With the Pulwama terrorist attack and the Indian Air Force strikes inside Pakistan breaking the momentum of its campaign against the BJP and Prime Minister Narendra Modi, the Congress is back to the drawing board. But while the grand old party appears to be still cagey about the political fallout of the BJP’s campaign playing on nationalistic sentiments — remarks made by some Congress leaders have not helped either — it has slowly started hitting back.
There are also some indications that the party could reach out to the Samajwadi Party and BSP in Uttar Pradesh and rethink its decision not to align with the Aam Aadmi Party in Delhi in the changed scenario. “The whole narrative changes. We have to plan everything again, both campaign and other tactics. We have to re-calibrate everything,” a senior Congress leader told The Indian Express.
On February 13, a day before the Pulwama attack, Rahul Gandhi had said at the Congress Parliamentary Party meeting, “We are defeating the BJP in the daily news cycle and the Congress is now firmly entrenched in the mood and spirits of the people.” The Congress believed the Opposition had built up crucial momentum against Modi over issues like the Rafale fighter jet deal, the job crisis and farmer distress.
But, the Congress admits, that “domination” over the BJP in the news cycle has been broken with Pulwama. The challenge for the party now is to bring back the narrative to political and governance issues, on which it can pin down the government.
Meanwhile, it is trying to do a delicate balancing act over Pulwama and the air strikes to ensure that the BJP doesn’t have an open field in the media, by supporting the armed forces while questioning the politicisation of the entire episode by Modi and the BJP.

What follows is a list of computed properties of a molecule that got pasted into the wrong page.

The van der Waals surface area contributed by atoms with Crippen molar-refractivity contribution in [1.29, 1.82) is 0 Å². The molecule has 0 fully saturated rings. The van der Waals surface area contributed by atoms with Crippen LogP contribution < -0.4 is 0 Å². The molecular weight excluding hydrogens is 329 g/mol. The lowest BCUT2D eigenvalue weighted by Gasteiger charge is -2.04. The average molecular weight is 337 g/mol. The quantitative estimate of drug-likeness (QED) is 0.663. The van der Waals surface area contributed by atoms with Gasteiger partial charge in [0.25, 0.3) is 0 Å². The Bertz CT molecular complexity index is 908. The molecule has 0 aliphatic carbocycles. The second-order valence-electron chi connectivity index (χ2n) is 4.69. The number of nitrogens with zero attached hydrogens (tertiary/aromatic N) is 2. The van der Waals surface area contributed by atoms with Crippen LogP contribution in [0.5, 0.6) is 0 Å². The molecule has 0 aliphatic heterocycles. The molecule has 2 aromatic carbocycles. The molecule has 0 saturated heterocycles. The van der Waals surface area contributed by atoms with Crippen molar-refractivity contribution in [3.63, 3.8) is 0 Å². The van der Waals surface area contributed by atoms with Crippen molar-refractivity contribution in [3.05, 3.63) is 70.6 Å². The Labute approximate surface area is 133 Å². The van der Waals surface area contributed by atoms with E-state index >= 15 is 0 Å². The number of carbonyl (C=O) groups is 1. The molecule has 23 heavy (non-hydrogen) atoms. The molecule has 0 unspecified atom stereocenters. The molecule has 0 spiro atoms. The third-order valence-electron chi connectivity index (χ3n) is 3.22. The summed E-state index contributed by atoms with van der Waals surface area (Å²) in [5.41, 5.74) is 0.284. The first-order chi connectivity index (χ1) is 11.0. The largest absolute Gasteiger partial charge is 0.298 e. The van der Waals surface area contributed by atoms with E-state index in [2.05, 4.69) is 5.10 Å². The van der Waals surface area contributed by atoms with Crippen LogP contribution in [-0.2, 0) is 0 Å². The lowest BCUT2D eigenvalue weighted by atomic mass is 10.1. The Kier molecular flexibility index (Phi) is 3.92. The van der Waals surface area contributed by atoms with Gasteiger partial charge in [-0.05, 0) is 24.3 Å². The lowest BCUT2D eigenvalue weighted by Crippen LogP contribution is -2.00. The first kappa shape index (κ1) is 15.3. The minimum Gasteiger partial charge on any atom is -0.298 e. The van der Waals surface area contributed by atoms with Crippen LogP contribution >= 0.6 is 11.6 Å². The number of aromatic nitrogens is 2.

The Congress hence was quick to distance itself from senior leader Digvijaya Singh’s statement that India should give evidence of the damage caused by the air strikes in Pakistan, like the US government had done after Osama bin Laden’s killing. It was not seeking evidence, the Congress said.
However, on Monday, senior leader Kapil Sibal echoed Digvijaya, saying, “Modiji must answer as international media like The New York Times, The Washington Post, London-based Jane’s Information Group, The Daily Telegraph, The Guardian and Reuters, are reporting that there is no proof of militant losses at Balakot in Pakistan… You are guilty of politicising terror.”
The Opposition is not on the same page either. Sources said the Congress and NCP were not comfortable with opposition parties wanting to attack the government and PM on national security issues at a meeting on February 27. Leaders like Mamata Banerjee and N Chandrababu Naidu had argued that the Opposition should not be on the defensive, but the Congress felt it was not the right time to attack Modi, as did NCP chief Sharad Pawar.
That strategy has been refined. The Congress has indicated it will question the government hard on the security situation in Jammu and Kashmir, foreign policy manoeuvres with Pakistan and “politicisation” of the air strikes, without seeking evidence or doubting the damage caused by them.